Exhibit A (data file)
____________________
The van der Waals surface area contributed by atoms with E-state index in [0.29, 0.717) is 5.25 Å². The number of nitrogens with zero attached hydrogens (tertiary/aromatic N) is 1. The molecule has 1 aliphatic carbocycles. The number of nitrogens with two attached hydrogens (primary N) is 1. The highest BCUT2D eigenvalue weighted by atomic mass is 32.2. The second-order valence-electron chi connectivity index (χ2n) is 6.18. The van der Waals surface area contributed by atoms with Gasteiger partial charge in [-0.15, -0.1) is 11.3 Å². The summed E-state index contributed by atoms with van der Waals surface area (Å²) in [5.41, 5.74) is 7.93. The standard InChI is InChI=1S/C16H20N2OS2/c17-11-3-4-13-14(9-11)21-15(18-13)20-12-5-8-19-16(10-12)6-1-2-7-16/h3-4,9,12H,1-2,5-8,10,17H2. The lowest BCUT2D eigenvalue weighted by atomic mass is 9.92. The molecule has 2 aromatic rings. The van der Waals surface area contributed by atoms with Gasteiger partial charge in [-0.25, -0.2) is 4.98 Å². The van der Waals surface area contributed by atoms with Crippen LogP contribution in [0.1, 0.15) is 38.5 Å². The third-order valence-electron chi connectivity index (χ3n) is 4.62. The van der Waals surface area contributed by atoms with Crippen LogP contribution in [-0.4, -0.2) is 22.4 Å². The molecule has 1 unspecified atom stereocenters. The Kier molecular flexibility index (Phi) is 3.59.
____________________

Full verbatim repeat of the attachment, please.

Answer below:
The van der Waals surface area contributed by atoms with E-state index in [0.29, 0.717) is 5.25 Å². The number of nitrogens with zero attached hydrogens (tertiary/aromatic N) is 1. The molecule has 1 aliphatic carbocycles. The number of nitrogens with two attached hydrogens (primary N) is 1. The highest BCUT2D eigenvalue weighted by atomic mass is 32.2. The second-order valence-electron chi connectivity index (χ2n) is 6.18. The van der Waals surface area contributed by atoms with Gasteiger partial charge in [-0.15, -0.1) is 11.3 Å². The summed E-state index contributed by atoms with van der Waals surface area (Å²) in [5.41, 5.74) is 7.93. The standard InChI is InChI=1S/C16H20N2OS2/c17-11-3-4-13-14(9-11)21-15(18-13)20-12-5-8-19-16(10-12)6-1-2-7-16/h3-4,9,12H,1-2,5-8,10,17H2. The lowest BCUT2D eigenvalue weighted by atomic mass is 9.92. The molecule has 2 aromatic rings. The van der Waals surface area contributed by atoms with Gasteiger partial charge in [-0.25, -0.2) is 4.98 Å². The van der Waals surface area contributed by atoms with Crippen LogP contribution in [0.1, 0.15) is 38.5 Å². The third-order valence-electron chi connectivity index (χ3n) is 4.62. The van der Waals surface area contributed by atoms with Crippen LogP contribution in [-0.4, -0.2) is 22.4 Å². The molecule has 1 unspecified atom stereocenters. The Kier molecular flexibility index (Phi) is 3.59.